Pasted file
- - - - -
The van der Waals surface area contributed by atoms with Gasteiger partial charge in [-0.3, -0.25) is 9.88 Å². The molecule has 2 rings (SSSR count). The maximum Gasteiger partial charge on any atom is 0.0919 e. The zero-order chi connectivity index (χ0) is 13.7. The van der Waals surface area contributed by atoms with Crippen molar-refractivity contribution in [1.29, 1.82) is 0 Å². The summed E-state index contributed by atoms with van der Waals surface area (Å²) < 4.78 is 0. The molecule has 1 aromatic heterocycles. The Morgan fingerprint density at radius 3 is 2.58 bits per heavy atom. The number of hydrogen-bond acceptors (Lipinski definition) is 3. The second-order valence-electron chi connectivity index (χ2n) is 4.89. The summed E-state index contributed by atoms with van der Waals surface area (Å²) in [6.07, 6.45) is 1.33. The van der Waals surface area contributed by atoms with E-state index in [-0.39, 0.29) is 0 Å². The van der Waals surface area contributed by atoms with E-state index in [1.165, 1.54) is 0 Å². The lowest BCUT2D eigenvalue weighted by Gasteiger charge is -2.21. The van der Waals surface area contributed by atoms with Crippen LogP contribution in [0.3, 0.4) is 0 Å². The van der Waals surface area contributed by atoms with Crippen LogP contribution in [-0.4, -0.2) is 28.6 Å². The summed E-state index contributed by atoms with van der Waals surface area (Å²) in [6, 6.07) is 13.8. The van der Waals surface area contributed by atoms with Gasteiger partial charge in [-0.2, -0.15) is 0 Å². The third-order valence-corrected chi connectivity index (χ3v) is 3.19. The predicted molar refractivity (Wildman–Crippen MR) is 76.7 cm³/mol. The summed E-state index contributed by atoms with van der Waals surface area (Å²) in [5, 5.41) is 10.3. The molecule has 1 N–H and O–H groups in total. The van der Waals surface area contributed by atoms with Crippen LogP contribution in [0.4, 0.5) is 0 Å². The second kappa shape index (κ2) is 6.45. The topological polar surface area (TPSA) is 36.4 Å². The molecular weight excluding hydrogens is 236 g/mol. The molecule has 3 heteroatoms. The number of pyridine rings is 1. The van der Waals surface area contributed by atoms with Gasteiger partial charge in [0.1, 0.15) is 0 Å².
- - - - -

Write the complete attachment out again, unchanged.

The van der Waals surface area contributed by atoms with Gasteiger partial charge in [-0.3, -0.25) is 9.88 Å². The molecule has 2 rings (SSSR count). The maximum Gasteiger partial charge on any atom is 0.0919 e. The zero-order chi connectivity index (χ0) is 13.7. The van der Waals surface area contributed by atoms with Crippen molar-refractivity contribution in [1.29, 1.82) is 0 Å². The summed E-state index contributed by atoms with van der Waals surface area (Å²) < 4.78 is 0. The molecule has 1 aromatic heterocycles. The Morgan fingerprint density at radius 3 is 2.58 bits per heavy atom. The number of hydrogen-bond acceptors (Lipinski definition) is 3. The second-order valence-electron chi connectivity index (χ2n) is 4.89. The summed E-state index contributed by atoms with van der Waals surface area (Å²) in [6.07, 6.45) is 1.33. The van der Waals surface area contributed by atoms with E-state index in [-0.39, 0.29) is 0 Å². The van der Waals surface area contributed by atoms with E-state index in [1.165, 1.54) is 0 Å². The lowest BCUT2D eigenvalue weighted by Gasteiger charge is -2.21. The van der Waals surface area contributed by atoms with Crippen LogP contribution in [0.3, 0.4) is 0 Å². The van der Waals surface area contributed by atoms with Crippen LogP contribution in [-0.4, -0.2) is 28.6 Å². The summed E-state index contributed by atoms with van der Waals surface area (Å²) in [6, 6.07) is 13.8. The van der Waals surface area contributed by atoms with Gasteiger partial charge in [-0.2, -0.15) is 0 Å². The third-order valence-corrected chi connectivity index (χ3v) is 3.19. The predicted molar refractivity (Wildman–Crippen MR) is 76.7 cm³/mol. The summed E-state index contributed by atoms with van der Waals surface area (Å²) in [5, 5.41) is 10.3. The molecule has 1 N–H and O–H groups in total. The van der Waals surface area contributed by atoms with Crippen LogP contribution in [0.4, 0.5) is 0 Å². The second kappa shape index (κ2) is 6.45. The topological polar surface area (TPSA) is 36.4 Å². The molecular weight excluding hydrogens is 236 g/mol. The molecule has 3 heteroatoms. The number of pyridine rings is 1. The van der Waals surface area contributed by atoms with Gasteiger partial charge in [0.1, 0.15) is 0 Å².